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'It scares the devil out of me': Sheriff Leon Lott fears more young people will die because of guns

The Richland County Sheriff says gun-related crimes are increasing in his jurisdiction.

COLUMBIA, S.C. — Authorities are pleading with the community to stand together as gun-related crimes continue to increase. This week alone, News 19 reported multiple young people shot and killed in separate incidents.

West Columbia Police Chief Marion Boyce and Richland County Sheriff Leon Lott sat down with News 19, as we asked how theses guns are getting onto our streets.

Tuesday, a 16-year-old was shot and killed, leaving two other teens wounded at Riverside Apartments. Last Saturday, 15 people were injured at Columbiana Mall, resulting in two men in their early 20s being arrested and charged.

A 17-year-old was shot and killed at a Garners Ferry apartment complex last weekend.

RELATED: Witnesses describe Columbiana Centre Mall shooting

Sheriff Lott said the number of guns on our streets continues to grow.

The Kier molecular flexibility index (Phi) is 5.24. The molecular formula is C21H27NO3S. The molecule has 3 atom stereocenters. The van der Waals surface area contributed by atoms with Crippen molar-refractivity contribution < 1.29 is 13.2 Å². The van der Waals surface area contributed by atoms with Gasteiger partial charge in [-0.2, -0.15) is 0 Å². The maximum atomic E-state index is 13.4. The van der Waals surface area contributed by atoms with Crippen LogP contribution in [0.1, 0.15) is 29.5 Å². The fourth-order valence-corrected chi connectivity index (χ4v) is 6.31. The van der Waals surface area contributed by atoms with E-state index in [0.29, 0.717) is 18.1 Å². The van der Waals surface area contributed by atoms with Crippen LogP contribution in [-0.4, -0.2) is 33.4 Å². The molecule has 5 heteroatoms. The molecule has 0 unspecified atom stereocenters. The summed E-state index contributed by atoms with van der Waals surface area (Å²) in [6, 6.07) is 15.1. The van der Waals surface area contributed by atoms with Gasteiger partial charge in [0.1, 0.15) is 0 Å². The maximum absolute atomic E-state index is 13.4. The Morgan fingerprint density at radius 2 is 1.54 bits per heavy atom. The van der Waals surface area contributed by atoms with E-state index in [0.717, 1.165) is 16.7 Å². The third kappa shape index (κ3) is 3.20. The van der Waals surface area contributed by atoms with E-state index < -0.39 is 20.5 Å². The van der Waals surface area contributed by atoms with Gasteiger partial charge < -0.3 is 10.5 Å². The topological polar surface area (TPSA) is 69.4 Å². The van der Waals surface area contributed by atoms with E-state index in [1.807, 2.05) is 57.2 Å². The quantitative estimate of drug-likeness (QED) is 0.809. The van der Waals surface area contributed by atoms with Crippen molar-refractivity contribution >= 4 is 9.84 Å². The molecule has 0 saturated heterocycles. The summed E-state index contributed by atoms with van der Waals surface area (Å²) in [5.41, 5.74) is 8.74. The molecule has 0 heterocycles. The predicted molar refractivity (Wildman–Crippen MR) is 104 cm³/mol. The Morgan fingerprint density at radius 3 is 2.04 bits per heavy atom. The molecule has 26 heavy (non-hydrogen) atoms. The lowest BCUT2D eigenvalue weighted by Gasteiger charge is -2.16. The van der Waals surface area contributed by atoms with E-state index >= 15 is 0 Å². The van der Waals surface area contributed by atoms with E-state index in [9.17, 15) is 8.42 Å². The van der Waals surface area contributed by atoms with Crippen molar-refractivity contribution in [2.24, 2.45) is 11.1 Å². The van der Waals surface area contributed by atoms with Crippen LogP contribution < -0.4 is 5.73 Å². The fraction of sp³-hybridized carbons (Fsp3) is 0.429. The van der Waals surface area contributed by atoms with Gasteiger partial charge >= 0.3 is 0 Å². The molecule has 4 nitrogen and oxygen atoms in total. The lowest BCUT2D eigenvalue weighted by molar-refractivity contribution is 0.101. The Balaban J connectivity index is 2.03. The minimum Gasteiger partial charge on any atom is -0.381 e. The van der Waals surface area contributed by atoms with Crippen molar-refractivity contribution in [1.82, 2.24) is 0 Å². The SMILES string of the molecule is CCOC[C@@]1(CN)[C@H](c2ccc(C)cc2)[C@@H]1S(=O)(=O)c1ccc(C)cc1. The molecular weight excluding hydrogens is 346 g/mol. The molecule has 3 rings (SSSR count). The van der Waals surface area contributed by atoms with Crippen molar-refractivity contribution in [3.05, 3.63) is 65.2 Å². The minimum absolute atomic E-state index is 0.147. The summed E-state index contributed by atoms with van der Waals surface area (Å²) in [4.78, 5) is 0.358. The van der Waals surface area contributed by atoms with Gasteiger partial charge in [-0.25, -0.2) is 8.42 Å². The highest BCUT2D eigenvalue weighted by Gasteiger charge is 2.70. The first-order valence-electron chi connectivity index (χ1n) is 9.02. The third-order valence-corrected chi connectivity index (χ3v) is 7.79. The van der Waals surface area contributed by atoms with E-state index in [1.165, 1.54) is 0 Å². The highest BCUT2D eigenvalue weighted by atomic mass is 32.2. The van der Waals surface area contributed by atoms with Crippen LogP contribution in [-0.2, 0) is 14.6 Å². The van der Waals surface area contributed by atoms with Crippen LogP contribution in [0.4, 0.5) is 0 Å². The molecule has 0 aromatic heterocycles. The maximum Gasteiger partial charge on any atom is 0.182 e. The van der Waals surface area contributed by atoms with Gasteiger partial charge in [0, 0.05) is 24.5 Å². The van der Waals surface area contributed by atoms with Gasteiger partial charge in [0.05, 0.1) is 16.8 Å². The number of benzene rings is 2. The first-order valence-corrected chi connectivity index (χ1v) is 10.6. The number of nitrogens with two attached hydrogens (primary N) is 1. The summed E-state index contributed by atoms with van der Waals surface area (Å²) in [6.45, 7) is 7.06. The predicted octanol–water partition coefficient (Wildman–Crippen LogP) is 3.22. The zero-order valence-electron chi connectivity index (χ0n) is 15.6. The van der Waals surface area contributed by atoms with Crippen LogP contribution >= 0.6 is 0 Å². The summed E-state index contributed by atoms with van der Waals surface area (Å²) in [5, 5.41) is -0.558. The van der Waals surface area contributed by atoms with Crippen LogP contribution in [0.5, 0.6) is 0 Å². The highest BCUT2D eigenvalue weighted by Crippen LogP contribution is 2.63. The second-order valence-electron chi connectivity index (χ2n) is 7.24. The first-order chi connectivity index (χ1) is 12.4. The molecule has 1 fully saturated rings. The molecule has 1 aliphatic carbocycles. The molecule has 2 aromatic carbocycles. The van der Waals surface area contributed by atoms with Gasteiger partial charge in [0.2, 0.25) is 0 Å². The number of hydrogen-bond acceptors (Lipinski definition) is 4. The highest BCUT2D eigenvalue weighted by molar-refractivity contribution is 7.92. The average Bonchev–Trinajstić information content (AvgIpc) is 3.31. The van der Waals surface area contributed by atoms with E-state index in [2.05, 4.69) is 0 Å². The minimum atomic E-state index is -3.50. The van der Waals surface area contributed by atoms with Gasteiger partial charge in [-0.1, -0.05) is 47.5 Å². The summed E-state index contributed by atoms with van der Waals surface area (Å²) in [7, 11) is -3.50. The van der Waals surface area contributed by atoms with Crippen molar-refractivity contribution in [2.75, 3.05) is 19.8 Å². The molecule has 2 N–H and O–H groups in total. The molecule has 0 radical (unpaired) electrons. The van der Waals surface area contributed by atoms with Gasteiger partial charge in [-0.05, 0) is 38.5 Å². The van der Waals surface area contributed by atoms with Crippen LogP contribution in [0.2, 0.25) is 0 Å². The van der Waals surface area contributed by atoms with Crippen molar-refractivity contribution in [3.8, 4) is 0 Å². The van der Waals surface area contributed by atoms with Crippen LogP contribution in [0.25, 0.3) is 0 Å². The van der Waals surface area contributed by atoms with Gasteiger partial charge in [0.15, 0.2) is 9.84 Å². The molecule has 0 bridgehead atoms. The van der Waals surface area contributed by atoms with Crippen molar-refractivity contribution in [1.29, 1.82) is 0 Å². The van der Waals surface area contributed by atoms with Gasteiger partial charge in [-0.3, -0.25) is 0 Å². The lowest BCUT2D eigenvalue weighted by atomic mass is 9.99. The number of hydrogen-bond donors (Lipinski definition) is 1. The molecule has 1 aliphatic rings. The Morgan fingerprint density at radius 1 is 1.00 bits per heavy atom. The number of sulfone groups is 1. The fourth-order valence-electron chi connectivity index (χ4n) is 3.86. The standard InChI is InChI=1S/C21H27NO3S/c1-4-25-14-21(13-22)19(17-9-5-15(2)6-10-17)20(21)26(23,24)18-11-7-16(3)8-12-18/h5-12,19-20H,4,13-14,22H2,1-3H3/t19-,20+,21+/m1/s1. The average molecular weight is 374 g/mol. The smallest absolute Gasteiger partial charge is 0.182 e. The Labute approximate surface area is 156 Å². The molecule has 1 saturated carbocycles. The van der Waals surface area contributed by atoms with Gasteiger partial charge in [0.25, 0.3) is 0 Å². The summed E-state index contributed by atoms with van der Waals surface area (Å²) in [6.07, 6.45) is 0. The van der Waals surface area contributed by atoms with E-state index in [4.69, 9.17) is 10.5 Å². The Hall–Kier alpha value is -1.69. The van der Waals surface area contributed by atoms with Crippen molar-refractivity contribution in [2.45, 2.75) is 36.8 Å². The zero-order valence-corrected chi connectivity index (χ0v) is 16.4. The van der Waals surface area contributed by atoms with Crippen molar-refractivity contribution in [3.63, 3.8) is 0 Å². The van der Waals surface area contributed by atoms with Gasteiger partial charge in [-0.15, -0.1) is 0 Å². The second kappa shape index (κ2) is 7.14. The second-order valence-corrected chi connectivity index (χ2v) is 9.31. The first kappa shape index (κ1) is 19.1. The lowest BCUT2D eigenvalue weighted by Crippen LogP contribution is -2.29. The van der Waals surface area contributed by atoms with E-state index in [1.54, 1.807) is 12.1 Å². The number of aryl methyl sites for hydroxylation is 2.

“What’s increased is the number of kids with guns, and the fact they are using these guns, that’s what has increased," Lott said. “It scares the devil out of me. Almost every day we have a shooting.”

Lott said guns are being stolen to commit crimes, and they’re being stolen from unlocked cars. 

“We have young people going through neighborhoods, just opening the door and getting a gun out, that’s how most of them are ending up on the street," Lott said.

RELATED: 'No mother should have to bury her child': Sheriff calls for end to gun violence

RELATED: 16-year-old killed, two other teens wounded in Columbia apartment shooting

West Columbia Police Chief Marion Boyce agrees, saying in 83% of the car thefts in March, the car was unlocked. 

“I can’t tell you how many reports I get of car break-ins that get their guns stolen from leaving it in their vehicle," Boyce said.

RELATED: 3 shot, including child, during exchange of gunfire in West Columbia

Boyce is pleading people to keep valuables locked inside their homes. "Do not leave your firearms in your cars.”

Lott said educating children is how we’ll save lives.

“Conflict resolution isn’t being taught anymore," Lott said. "What’s being taught is that, any problem you’ve got, you solve it with it a gun.”

Boyce said it all starts at home. “I’m a parent and I think it starts with us.”

RELATED: 'Something has to change': Richland County murders by gunfire doubled in 2021

RELATED: 'This is a public health crisis': Community leaders look to address gun violence

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